The Carvel Lady, Ada, Mom, Nanny. She went by many names. Regardless, Nanny was always genuinely loving, caring, and compassionate. Her greatest pride was her family. Her 4 children, 11 grandchildren, and 17 great-grandchildren were a constant source of happiness. To everyone who knew her, she was a petite powerhouse. She always said that “good things come in small packages” and she represented the best of that. I was truly lucky to have grown up with her. Each day Nanny was there to share in our joys, comfort us in our sorrows, nurse us when we were sick, and model lessons of hard work, determination, partnership, and love. Nanny was my partner in crime as we would dash off together on little adventures and share secrets and knowing glances. She was feisty, electric, charismatic, and fashionable wearing heels even to the end. She was the matriarch of our family demonstrating to us how to live and laugh and showing us how to forgive and encourage.
Nanny grew up in Verona Italy in an apartment near the river that ran through the city. She used to tell me that her brother Ismael swam to work each day as he loved the water. Once when she was swimming with him, she was almost swept away in rip tide and not a strong swimmer Ismael saved her. During the war she spent a good deal of time living in the countryside of Villafranca with her cousins to avoid the bombing of the allied forces. At night, they were not able to light any candles as this would alert the planes above to drop bombs. To highlight this, she would tell a story that a little old couple in the village lit a candle to go to the outhouse and they were targeted and killed. While in the country, Nanny was a skinny girl and her grandmother, Regina (tall and regal), would always bring her extra food and raw eggs to fatten her up. She spent a lot of time in the country with her nephew, Renzo.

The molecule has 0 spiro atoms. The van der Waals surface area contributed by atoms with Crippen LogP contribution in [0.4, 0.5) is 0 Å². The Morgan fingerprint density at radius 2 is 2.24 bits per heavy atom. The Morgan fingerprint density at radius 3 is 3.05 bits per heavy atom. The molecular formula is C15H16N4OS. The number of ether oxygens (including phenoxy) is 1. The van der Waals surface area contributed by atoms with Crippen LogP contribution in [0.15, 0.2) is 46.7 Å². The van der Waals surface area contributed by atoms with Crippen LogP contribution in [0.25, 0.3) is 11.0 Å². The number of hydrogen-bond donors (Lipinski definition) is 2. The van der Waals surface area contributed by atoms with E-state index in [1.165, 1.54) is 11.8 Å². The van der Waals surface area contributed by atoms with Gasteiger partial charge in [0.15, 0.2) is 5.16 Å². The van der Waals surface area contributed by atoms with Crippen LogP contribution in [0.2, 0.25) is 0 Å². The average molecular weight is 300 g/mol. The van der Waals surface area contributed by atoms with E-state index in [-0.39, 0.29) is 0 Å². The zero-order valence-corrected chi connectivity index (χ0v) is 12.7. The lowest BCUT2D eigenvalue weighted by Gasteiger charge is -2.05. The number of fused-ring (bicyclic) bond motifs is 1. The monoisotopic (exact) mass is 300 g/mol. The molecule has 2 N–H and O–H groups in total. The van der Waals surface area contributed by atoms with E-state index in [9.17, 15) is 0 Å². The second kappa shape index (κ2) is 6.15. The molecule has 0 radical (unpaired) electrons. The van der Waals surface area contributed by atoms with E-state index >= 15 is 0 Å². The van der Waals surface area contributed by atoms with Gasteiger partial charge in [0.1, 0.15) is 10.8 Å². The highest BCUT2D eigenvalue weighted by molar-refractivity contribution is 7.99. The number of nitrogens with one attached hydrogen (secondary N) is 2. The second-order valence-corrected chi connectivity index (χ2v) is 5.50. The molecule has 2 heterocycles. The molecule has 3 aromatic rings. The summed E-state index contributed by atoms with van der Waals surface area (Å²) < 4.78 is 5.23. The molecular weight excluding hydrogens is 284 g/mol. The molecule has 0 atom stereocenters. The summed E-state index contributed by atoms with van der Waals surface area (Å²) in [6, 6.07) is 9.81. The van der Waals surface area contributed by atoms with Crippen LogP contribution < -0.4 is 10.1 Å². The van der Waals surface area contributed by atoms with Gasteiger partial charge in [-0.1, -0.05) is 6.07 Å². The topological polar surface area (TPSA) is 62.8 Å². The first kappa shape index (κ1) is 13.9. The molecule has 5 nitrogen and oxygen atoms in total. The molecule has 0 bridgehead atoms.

Later during the war, Nanny worked for the Red Cross with Milena and Louisa. They ironed bandages and sorted soldier mail and news. While working, a Nazi officer one day walked into the headquarters and pointed to her saying something in German and leaving. She didn’t know what he said, but her sisters knew that nanny wasn’t safe. They hid her in a closet and covered her with anything they could find: bandages, newspapers, etc. The Nazi officer returned and started beating his riding crop around in search for her. Her sisters though had protected her and kept her safe (One of her friends was not as safe, while walking through the streets of Verona with this friend again a Nazi officer pointed to her and told her to be somewhere the next day. Nanny did not see this friend again until after the war. This friend had been sent to a work camp where Nanny recalled she had lost some fingers). Her father, Guido, would ride around Verona on his bicycle and try to find the family food. He often would barter with neighbors for items likes sausages. Nanny didn’t know exactly how he did it but they always had food during the war.